An unforeseen benefit of the internship was the friendship that developed between Garrett and Green.
They were in one class together, but didn’t get to know each other well until the internship. “Jason is hilarious, but you wouldn’t know it because he appears so serious,” Garrett said. “Jason is really a caring, giving person, who is extremely spiritual. Even though we had differing opinions, he had great respect for my views.”
“Princess definitely kept me grounded. I was serious at the start, but as we became friends, I eased up and we joked around. We learned so much from being together all the time,” Green said.
They worked together on a program to help first-year students get acclimated to University life. The program grouped faculty members and students in good academic standing with first-year students so they could meet weekly to discuss a variety of issues.
So what’s next for the two presidential interns? Garrett, who served on the board of Uhuru SaSa, a student group that focuses on racial and ethnic understanding, enjoys working with students so much she wants to pursue positions in university residential life, preferably as a hall director to start. The Rhode Island Foundation 2003 Youth Leadership Award winner and state certified HIV/AIDS educator has inquired about some residential life jobs at southern colleges. Her dream is to get a job at Georgia Tech.
Since January, Green has been working three part-time jobs. He is a porter at Harvard University’s Kennedy School of Government where he helps visitors from other countries with their travel plans. He is a substitute teacher at Pierce Middle School in Milton, Mass., and he works for his brother’s cleaning service.
“I am the only minority teacher in the school,” Green said. “But the kids saw this as a positive because I was a fresh face. They can relate to me through sports, and I talk to them about what it takes to earn a scholarship to a school, whether it is through academics or athletics.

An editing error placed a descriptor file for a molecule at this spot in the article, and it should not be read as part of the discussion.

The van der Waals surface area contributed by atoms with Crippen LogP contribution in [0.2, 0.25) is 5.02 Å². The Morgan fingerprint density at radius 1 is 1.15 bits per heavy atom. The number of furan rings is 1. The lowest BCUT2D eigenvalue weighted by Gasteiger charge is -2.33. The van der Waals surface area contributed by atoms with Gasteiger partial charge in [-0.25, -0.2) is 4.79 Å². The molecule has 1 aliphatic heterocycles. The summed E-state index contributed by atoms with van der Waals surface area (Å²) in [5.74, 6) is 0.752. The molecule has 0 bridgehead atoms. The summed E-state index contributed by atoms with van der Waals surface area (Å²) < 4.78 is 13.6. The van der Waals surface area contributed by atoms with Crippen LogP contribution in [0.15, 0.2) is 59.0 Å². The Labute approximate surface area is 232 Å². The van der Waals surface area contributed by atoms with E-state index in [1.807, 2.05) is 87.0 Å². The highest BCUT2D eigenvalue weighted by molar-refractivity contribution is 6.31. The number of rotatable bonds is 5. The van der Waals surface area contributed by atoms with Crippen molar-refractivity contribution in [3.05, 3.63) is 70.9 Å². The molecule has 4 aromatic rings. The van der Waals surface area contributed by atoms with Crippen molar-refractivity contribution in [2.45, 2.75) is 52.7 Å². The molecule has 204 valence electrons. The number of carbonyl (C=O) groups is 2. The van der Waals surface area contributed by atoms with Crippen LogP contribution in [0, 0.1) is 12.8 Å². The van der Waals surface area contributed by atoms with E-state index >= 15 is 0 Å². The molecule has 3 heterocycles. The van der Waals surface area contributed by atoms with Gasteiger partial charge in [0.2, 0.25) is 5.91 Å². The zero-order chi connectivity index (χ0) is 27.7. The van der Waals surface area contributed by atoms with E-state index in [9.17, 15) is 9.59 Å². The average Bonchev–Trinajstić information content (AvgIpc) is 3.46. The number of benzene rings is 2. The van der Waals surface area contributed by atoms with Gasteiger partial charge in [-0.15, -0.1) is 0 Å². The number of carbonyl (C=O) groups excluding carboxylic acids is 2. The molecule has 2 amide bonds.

“I see the interest of the kids, and that really excites me,” said Green, the president of the Wesley United Methodist Youth Group in Boston and coach in the Milton Youth Basketball Program.
Working at Pierce has special significance for Green. “It’s where I changed my life around. I owe a lot to my middle school mentor, Jim Fredrickson, Mr. Fred, because he saw something in me that nobody else did—promise. He stuck with me through high school and is still my good friend to this day.”
As he contemplates his future, he says his parents, Cynthia and James Green, were the ones who “stayed by my side through the good times and bad.”
Teaching and coaching are solid career possibilities for him, but he is also considering graduate school for education, film studies, or communications.
No matter where he goes, his ties to URI will remain strong. “I bleed the Keaney Blue. This is my school and it’s going to be my school for life.”
PRESIDENT’S PROTEGES: University of Rhode Island President Robert L. Carothers, center, poses with his first two Presidential Interns, Princess Garrett of Providence and Jason Green of Milton, Mass. URI News Bureau photo by Michael Salerno Photography.